An adult standing in the Glade can experience seeing the figure of a child. This child is playing, or perhaps just sitting on the hill or dangling its legs on the bench in the glass house. Then the silhouette gets a face. The child is standing there in the glade, a clearing between forest and wall, waiting to visit its father. The parent is on the other side of the wall.
Glade grew from the artist’s discovery of the diverse activities at the institution. Inside, there was a kitchen, a kiosk, a gym, a school, a surgery, and several other everyday facilities. But no garden. Glade serves as a zone for visitors to wait before entering the prison. Glade is a hybrid that combines notions of forests and smallhold farms with imagination. The garden lends a human dimension to the otherwise monumental prison landscape. Here, we can swing through a growing field of green stalks, perhaps unexpectedly encountering an animal of uncertain species. In the greenhouse we can sit down and rest. The colours originate in an interpretation of the strongly tangible forest and the intensity of the Österåker prison. The design also evolved as a part of everyday prison life. The glass mosaic cylinders swaying high above the field, striving towards the top of the wall, were made by an inmate who is training to be a tile-setter.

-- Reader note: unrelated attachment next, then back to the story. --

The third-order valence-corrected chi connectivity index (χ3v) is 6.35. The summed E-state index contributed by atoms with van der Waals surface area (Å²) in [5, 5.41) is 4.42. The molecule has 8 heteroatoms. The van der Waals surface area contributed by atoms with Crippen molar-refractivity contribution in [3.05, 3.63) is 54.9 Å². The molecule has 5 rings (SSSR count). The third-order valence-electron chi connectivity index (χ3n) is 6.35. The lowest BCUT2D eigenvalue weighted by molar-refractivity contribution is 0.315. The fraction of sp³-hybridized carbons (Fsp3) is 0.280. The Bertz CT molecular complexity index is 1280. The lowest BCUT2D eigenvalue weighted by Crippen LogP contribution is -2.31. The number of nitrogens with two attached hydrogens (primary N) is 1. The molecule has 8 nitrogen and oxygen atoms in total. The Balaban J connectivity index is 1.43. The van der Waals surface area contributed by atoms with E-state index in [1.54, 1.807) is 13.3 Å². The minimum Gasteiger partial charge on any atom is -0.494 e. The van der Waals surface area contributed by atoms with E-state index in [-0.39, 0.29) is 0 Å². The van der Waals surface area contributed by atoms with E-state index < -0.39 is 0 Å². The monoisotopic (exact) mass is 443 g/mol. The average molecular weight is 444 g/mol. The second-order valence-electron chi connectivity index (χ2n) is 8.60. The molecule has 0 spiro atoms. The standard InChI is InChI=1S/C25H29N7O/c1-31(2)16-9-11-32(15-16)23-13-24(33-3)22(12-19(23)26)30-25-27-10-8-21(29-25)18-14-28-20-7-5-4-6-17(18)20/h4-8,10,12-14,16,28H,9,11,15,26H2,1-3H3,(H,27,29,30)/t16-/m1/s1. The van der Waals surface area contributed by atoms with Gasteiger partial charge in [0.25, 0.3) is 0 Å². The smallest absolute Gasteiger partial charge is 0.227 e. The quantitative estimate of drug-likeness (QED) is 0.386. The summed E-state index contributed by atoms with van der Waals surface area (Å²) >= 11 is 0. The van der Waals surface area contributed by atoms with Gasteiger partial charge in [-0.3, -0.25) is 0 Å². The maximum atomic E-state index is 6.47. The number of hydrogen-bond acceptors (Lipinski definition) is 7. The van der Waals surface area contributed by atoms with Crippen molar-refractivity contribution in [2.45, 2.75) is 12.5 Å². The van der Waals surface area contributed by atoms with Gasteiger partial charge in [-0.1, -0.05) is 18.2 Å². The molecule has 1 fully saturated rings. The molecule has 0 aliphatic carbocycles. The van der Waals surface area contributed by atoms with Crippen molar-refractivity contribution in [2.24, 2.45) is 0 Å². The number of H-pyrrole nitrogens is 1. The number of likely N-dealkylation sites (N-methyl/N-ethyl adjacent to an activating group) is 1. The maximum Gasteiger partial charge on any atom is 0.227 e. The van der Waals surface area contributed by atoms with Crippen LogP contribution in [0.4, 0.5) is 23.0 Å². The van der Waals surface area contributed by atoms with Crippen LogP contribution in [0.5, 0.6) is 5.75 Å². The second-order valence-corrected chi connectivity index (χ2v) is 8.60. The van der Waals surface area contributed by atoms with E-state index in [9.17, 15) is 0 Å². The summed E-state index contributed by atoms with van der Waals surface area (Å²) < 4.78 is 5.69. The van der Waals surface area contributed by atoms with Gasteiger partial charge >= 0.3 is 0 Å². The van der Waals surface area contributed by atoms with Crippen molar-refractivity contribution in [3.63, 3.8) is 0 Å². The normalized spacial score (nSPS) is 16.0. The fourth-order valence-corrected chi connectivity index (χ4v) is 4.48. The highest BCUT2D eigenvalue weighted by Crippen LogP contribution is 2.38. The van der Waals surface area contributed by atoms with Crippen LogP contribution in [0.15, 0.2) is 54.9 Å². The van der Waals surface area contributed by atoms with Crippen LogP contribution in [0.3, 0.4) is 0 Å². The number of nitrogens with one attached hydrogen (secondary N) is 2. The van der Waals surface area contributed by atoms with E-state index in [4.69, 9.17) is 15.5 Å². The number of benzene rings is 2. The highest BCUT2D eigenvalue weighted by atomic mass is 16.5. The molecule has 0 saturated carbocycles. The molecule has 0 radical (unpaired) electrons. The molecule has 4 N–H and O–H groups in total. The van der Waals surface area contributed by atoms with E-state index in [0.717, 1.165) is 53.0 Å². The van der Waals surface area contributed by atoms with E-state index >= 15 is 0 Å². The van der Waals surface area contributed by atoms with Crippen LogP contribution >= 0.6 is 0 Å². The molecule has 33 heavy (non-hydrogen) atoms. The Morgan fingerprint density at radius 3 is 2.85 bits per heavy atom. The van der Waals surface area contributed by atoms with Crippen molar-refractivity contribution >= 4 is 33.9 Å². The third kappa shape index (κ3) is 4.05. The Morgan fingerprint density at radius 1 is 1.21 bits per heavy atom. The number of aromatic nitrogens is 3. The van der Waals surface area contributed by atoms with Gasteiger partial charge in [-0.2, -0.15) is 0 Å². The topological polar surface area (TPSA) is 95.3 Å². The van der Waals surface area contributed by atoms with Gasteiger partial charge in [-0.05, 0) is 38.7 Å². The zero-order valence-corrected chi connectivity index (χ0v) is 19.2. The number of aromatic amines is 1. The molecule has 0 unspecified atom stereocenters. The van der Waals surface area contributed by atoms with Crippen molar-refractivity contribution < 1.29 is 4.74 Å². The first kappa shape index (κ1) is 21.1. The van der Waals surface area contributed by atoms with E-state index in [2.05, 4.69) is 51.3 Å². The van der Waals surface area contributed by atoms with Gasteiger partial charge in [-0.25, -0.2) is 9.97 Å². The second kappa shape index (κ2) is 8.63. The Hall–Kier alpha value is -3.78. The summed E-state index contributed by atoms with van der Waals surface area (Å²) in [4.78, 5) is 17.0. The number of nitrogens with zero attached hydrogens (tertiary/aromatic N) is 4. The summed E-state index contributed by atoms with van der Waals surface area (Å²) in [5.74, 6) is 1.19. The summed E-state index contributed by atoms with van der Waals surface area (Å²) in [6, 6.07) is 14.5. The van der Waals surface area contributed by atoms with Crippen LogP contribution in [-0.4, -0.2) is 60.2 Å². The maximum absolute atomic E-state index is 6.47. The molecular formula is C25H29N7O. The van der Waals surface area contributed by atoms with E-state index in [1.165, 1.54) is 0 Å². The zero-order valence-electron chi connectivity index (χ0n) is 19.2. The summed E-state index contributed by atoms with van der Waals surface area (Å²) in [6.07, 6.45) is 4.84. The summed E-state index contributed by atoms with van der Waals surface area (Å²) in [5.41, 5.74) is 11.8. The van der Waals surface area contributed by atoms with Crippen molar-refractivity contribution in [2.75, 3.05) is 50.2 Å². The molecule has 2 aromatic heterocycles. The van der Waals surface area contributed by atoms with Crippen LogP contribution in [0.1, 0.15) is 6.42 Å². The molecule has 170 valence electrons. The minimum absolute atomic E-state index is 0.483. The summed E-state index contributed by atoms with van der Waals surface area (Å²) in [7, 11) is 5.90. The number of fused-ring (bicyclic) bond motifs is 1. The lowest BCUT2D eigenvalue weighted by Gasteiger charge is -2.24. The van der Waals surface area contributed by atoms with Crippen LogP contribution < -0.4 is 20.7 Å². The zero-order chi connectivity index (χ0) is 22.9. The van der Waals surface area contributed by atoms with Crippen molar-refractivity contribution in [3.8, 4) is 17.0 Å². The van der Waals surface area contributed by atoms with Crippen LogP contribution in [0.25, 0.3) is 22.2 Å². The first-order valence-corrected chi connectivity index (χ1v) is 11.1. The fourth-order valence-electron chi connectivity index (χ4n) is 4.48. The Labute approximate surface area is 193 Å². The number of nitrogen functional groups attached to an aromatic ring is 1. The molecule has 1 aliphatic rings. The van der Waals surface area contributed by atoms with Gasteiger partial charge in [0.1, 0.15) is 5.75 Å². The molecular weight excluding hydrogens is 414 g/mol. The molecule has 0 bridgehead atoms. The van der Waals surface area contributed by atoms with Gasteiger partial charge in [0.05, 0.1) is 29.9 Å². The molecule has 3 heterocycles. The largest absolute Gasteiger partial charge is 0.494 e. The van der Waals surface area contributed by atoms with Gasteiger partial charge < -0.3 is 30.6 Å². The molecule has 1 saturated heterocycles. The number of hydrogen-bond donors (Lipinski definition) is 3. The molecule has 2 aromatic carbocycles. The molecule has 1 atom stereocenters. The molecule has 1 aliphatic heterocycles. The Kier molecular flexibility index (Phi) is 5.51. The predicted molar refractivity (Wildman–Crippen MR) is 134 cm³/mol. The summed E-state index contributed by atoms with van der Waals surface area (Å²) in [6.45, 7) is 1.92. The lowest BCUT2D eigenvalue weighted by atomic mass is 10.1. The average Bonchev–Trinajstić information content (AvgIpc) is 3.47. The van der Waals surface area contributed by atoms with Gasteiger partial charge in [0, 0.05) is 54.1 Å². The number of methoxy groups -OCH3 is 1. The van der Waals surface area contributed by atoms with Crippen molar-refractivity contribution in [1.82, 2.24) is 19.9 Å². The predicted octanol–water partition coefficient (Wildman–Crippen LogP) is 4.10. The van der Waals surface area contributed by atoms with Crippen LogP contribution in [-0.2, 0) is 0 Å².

Prison staff and visitors pass Glade at all hours. The area changes intensely over the day and night. In the afternoon, red and yellow fields of light spread across the park as the sun shines through the greenhouse. At dusk, the mysterious tentacles of the animals light up and form misty balls in the dark. The shadows of the stalks in the field climb the wall at night time and disappear at dawn.
The prison is its own community. There is no family here. To sit waiting to visit the prison is not something a child would choose to do. Glade is here to make the limbo between everyday life and the prison visit somewhat more bearable. In the artistic vision, the garden outside the walls is a playful yet emotionally charged enclosure that can open up the world of imagination along the way.
Kristina Möster Nilsson